Auditor: Consumers should get more health care information

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MONTPELIER, Vt. (AP) — Consumers should have access to more health care information so they can compare prices and quality among providers and procedures, Vermont's auditor said Friday.

Auditor of Accounts Doug Hoffer told the House Health Care Committee that Vermont collects information that could form the backbone of a consumer friendly website in a database called the Vermont Health Care Uniform Reporting and Evaluation System.

A website geared to consumer access would allow people to enter information including where they live, what kind of insurance coverage they have and how far they're willing to drive. The website would then be able to show what providers charge for a particular service, Hoffer said.

The database is overseen by the state's Green Mountain Care Board, a five-member panel responsible for several projects aimed at lowering costs and improving access to health care.

Board Chairman Al Gobeille said in an interview that it was proceeding slowly because the idea of a consumer information website could bring unintended consequences.

He described a case in which a patient faced a choice of a knee replacement costing $30,000 and another costing $21,000, but in either case, the patient would pay a $3,000 deductible.

Research shows that "people pick the higher price, thinking that it's better quality," even when there's no evidence of that, Gobeille said. As a result of that, health care system costs go up, he said.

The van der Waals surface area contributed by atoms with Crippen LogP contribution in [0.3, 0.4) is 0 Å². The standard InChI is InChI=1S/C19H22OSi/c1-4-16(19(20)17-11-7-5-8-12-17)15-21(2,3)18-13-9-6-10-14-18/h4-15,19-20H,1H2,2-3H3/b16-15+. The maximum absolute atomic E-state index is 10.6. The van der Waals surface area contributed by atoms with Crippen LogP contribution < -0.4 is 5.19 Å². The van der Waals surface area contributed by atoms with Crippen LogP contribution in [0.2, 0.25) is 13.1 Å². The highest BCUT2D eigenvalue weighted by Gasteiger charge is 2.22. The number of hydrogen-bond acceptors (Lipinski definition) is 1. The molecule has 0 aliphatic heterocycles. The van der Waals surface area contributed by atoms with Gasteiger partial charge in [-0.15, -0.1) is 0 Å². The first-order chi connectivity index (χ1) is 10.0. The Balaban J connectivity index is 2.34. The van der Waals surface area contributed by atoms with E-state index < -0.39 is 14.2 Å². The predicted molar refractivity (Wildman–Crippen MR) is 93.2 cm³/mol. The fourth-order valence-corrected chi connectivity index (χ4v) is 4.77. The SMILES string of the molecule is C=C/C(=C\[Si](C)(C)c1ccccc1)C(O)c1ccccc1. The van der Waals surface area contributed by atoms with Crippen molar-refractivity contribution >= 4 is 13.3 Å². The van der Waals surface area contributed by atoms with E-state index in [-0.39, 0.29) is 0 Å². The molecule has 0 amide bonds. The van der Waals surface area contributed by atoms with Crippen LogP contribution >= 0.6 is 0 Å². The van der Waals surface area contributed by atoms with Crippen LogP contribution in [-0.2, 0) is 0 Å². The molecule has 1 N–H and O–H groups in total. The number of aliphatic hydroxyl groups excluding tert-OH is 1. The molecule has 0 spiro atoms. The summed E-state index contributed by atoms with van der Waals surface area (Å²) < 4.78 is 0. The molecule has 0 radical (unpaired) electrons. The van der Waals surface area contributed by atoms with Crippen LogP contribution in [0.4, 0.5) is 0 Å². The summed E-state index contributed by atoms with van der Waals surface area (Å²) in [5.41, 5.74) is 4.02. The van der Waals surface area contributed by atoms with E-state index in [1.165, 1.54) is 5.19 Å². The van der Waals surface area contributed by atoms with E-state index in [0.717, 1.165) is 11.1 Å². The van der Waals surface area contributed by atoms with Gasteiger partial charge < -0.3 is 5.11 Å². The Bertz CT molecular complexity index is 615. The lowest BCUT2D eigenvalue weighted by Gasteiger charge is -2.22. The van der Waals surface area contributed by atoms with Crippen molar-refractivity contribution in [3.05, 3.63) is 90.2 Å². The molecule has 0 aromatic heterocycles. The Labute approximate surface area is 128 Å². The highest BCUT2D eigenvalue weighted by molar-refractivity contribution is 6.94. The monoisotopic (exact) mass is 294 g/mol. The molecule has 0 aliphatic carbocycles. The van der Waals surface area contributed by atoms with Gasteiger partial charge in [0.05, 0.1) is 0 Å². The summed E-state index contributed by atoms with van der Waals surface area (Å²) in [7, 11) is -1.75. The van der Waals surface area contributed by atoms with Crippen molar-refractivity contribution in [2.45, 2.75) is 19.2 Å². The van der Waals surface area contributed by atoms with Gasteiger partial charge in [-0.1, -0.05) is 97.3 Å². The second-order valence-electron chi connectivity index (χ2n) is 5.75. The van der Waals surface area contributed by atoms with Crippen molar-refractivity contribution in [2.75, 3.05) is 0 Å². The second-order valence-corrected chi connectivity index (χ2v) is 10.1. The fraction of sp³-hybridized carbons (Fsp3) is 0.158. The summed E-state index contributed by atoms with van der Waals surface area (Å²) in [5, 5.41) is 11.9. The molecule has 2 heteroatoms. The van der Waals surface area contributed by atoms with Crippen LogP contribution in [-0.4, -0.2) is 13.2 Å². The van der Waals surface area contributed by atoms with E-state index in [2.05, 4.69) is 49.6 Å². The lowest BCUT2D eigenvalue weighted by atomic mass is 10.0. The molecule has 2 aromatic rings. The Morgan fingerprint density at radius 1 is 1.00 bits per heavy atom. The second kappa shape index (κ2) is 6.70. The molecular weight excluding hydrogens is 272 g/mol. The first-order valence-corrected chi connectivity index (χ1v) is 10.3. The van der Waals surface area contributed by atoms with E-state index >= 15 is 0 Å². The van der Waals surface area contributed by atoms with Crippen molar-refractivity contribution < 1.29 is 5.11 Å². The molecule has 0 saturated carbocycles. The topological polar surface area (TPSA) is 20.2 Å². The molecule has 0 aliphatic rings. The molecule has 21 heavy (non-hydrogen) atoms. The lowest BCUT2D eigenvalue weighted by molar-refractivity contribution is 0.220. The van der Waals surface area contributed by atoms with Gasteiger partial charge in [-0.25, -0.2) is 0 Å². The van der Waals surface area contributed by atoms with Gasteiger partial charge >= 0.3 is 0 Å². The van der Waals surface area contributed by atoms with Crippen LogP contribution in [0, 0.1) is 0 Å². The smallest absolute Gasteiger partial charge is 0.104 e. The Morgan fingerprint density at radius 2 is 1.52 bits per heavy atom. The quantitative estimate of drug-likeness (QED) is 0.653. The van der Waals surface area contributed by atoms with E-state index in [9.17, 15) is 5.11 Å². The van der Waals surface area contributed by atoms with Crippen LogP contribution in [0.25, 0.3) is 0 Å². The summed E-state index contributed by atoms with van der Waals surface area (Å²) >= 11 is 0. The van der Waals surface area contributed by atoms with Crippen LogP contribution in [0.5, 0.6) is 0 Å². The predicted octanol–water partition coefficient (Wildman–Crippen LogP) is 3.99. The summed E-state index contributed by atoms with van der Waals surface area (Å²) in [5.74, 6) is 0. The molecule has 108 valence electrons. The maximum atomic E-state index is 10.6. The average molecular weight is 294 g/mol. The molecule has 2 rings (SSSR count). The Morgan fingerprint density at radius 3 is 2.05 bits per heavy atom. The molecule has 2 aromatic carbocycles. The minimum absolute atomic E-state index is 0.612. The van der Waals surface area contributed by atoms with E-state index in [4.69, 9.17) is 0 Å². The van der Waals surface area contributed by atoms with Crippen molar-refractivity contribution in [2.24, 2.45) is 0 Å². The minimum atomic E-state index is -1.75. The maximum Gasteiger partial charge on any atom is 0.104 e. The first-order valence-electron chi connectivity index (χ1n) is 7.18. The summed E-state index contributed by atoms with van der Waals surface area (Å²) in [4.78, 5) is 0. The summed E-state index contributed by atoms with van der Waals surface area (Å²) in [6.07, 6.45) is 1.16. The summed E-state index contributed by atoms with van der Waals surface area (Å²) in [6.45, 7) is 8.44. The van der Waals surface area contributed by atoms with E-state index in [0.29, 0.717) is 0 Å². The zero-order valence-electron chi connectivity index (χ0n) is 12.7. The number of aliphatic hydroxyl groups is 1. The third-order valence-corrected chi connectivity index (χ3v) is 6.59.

The House committee took no immediate action on the proposal Friday.

State Rep. George Till, an obstetrician-gynecologist at the University of Vermont Medical Center, said he understands the appeal of Hoffer's idea, but he urged caution.

"You've got to make sure you're doing an apples-to-apples comparison," said Till, a Jericho Democrat and former member of the Health Care Committee.

Comparing academic medical centers like UVM and the Dartmouth-Hitchcock Medical Center with Vermont's smaller community hospitals "is going to make the academic medical centers look not so good," Till said.

That applies both on cost and quality — often a result of the fact that the smaller hospitals send their tough cases to the highly trained specialists at UVM and Dartmouth, Till said.

"What are my outcomes compared to a place that doesn't deal with any complicated cases?" Till asked. "That's the messiness of the whole quality and cost comparison."

Hoffer said several recent studies have found costs tend to be reduced in states that provide better consumer information.

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